Sprinkling tunes with a tingly twang, Wilson challenges his musicianship by taking risks in his career.
The early stages of Wilson’s music career begin with playing in a band for 5 years, accumulating 2 albums.
Then suddenly, Wilson made a choice to challenge himself as a musician and decided to operate solo style. He admits learning how to switch to a solo singer songwriter career was a long process, but his persistence gave Wilson the invaluable knowledge of different outlets for his specific genre. Relearning everything was a definite growth period.
Having released his second solo album Rooted In You in 2017,
Wilson earned the bragging rights (though he doesn’t use his rights to brag) to attest that he produced the entire set by himself, taking another large leap in his musicianship. The sound consists of layered instruments, all played by Wilson, except for the cello, bass, and background vocals. A really fun and wonderful experience, he used his home studio for his album science lab.
Though he had a lot of people warn him it was a bad idea to self-produce, Wilson recognized the perfect opportunity to experience experimentation. Not taking the heavy promo route, Wilson decided to just kind of see what would happen organically once he released it. The album earned some success, so now Wilson’s new musicianship goal is to learn different and unique ways to release new music.
Second album Rooted In You: based around nature, pastoral/rootsy vibe, used organic nature to guide the lyrics, aiming for visceral images while also keeping it simple, working with the senses
Thoughts on writing solo: “Usually I’ll be practicing and then playing; then lyric progression or a lick will come along. And then bam! There’s a song, more or less.”
Thoughts on co-writing: “It’s different because it allows you to write full songs in 3 hours, but co-writing in Nashville me taught that, ‘you say what you mean, and convey what you need.’”
Years in Nashville: For nearly 2 years, Nashville has been Wilson’s home, having previously come from Colorado and lived there for around 10 years.
HOME: Wilson discovered us through meeting Logan at a Family Wash open mic night, and Wilson grew an interest to join HOME. A few months later, he filled out the form, and asked to check it out. This all occurring during the time headquarters was being built, around 8 months ago.
First CD owned: The Offspring, Americana; song—“Pretty Fly (For A White Guy)”
Other inspiring music: Green Day, Real Big Fish, Rancid, 90s rock, Blink 182, pop-punk scene The Grateful Dead, String Cheese Incident, Phish, some Latin world music, old 50s rock and roll, The Temptations, James Brown, etc.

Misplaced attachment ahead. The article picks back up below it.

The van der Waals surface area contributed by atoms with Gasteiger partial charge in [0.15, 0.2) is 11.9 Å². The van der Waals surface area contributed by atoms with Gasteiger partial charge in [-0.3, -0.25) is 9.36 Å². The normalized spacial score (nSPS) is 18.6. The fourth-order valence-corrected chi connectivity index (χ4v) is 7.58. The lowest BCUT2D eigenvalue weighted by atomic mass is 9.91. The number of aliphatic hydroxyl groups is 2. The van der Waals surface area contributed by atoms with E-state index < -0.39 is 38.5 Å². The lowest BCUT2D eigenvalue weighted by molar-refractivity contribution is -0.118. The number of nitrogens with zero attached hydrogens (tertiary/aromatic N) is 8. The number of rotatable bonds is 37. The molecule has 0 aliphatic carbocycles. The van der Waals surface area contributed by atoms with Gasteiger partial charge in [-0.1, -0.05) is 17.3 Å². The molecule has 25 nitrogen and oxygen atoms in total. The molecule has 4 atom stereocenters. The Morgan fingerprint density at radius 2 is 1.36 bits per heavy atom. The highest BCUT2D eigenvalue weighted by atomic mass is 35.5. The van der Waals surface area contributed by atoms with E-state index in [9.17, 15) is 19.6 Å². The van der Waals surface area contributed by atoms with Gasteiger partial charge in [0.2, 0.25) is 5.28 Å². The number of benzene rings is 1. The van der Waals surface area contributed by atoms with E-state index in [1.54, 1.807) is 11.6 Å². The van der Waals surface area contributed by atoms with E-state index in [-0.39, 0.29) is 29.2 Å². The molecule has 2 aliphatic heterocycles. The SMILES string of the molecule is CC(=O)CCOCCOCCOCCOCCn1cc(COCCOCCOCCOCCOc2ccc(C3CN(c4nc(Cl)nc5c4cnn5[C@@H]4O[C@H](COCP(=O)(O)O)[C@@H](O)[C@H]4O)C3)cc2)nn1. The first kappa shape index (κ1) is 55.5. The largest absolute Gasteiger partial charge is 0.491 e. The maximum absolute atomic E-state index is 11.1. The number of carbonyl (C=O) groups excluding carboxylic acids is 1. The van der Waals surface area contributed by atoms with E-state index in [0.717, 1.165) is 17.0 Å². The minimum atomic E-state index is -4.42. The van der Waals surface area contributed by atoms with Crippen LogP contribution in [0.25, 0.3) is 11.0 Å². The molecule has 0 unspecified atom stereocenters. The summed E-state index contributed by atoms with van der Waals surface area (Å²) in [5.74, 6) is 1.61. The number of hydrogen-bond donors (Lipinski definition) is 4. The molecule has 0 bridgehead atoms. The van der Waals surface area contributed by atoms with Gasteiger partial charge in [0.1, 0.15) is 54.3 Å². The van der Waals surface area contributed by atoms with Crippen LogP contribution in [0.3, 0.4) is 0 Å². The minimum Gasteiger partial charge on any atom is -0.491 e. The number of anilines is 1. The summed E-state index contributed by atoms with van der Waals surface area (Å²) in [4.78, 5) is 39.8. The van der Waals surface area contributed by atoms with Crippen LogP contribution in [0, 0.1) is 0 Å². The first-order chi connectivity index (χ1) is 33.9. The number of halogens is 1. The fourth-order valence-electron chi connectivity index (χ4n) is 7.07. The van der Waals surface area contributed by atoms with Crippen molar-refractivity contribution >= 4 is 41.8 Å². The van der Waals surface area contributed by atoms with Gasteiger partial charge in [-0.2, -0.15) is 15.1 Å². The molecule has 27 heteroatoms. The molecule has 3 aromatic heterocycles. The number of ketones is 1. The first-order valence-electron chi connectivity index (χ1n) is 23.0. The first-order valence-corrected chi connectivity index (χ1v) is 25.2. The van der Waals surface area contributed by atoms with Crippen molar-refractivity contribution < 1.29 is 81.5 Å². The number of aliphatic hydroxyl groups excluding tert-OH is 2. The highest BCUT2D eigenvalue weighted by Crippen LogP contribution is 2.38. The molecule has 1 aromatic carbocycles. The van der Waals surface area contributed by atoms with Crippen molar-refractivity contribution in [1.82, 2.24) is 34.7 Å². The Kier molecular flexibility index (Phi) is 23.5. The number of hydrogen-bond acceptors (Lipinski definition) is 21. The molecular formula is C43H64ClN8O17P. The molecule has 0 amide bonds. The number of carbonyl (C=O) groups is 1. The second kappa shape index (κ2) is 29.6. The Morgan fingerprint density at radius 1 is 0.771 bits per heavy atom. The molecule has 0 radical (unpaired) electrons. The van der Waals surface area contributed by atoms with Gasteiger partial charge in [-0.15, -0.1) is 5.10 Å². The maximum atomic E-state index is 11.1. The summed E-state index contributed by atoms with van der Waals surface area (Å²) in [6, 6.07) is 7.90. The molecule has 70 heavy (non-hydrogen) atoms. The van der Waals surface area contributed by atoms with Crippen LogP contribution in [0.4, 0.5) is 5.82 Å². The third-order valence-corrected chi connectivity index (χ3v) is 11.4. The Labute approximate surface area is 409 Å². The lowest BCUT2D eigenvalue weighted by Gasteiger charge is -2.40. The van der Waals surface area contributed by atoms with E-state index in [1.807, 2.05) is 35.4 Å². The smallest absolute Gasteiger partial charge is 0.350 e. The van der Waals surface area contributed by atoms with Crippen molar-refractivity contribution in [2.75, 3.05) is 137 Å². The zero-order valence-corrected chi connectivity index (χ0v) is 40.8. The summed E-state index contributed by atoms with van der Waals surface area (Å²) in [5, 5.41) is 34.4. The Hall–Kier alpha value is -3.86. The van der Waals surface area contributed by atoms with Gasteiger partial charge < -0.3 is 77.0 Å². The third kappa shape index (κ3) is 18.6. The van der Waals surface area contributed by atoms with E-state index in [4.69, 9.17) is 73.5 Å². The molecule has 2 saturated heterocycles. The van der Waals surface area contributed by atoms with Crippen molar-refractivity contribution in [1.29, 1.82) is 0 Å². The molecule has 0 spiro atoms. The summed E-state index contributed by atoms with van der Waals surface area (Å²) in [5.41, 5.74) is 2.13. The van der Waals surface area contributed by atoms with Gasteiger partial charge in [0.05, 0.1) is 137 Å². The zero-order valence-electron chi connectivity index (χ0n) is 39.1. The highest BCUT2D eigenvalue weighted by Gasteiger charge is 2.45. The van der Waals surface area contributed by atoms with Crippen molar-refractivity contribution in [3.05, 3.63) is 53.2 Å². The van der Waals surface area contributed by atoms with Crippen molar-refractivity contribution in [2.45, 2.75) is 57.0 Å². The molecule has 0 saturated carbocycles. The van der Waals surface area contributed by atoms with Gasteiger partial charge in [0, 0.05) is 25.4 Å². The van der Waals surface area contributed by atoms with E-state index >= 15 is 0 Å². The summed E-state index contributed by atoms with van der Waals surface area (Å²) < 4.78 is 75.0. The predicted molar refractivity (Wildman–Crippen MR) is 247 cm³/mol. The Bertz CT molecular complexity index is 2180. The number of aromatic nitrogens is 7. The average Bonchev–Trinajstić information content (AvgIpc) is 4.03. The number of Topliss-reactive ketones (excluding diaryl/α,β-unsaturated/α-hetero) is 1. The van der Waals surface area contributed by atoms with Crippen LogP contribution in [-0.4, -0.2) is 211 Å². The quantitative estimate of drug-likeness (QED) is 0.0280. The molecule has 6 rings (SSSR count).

Instruments: Learned to play violin at 5, clarinet and guitar at 9, and banjo 18.
Interestingly, Colorado has a huge bluegrass scene; the mountainous terrain serves as the perfect landscape for roots-y music.
During his time there, Wilson learned how to play the banjo as a freshman in college, with the intent to play with other freshmen who are identically into bluegrass music. In addition to jamming with buds, Wilson also played the banjo for a large number of weddings, since banjos are a huge thing in weddings in Colorado, apparently.
Wilson’s banjo playing experience additionally includes DIY touring both solo and with bands.
Examples of some tours:
Midwest — through Wisconsin, Nebraska, Iowa, and Kansas
West Coast — from LA, to Seattle and Boulder
East Coast — from Washington, D.C. to New York
Not sure if touring was his thing, Wilson packed up one final time and travelled to Nashville to build a studio and start producing.
Unfortunately in the mainstream side of music, banjo isn’t exactly the hottest item on the market.
Amazing artists exist, such as the Punch Brothers, but for the most part, they’re underground. Of course the banjo had its huge moment in the recent past with Mumford and Sons on their first and second records, but fans of the instrument, like Wilson and myself, are hopeful that the banjo will rise again.
For the time being, Wilson’s goal is to compile a library of banjo loops, compatible with electronic music and other genres, to sell to producers in Europe.
Aside from the banjo, Wilson utilizes his home studio for his production company, Elevated Music. Though the extra bedroom in his rental has a lot of bang for its little amount of space, Wilson has slowly begun to use the studio at HOME for some of his projects.
Some names on Elevated Music’s roster include: Claire Kelly, Emma Brooke, and Boyce Thompson.
Admittedly, working synch licensing takes up most of Wilson’s producer time.
Right now, he has 2 agents to whom he pitches songs. The business is super competitive, though not as competitive as gigging and touring; the business requires more patience than anything else. Media synch requires making as much content as you can to sound its absolute best, throwing it out into the world, and then trying to have it land in the right hands.
Having only played in the game for 2 years, Wilson acknowledges the main market is in LA, though it is growing in Nashville. An agent in LA, called MW Music and Wine, represents all of Wilson Harwood’s music as an artist. The marketing company pitches songs to commercials, film, tv, as well as books artists to play for high end wine events.
Reach out to Wilson on the socials and say hi, or offer to collaborate on a project!
Written and edited by Andra Ingram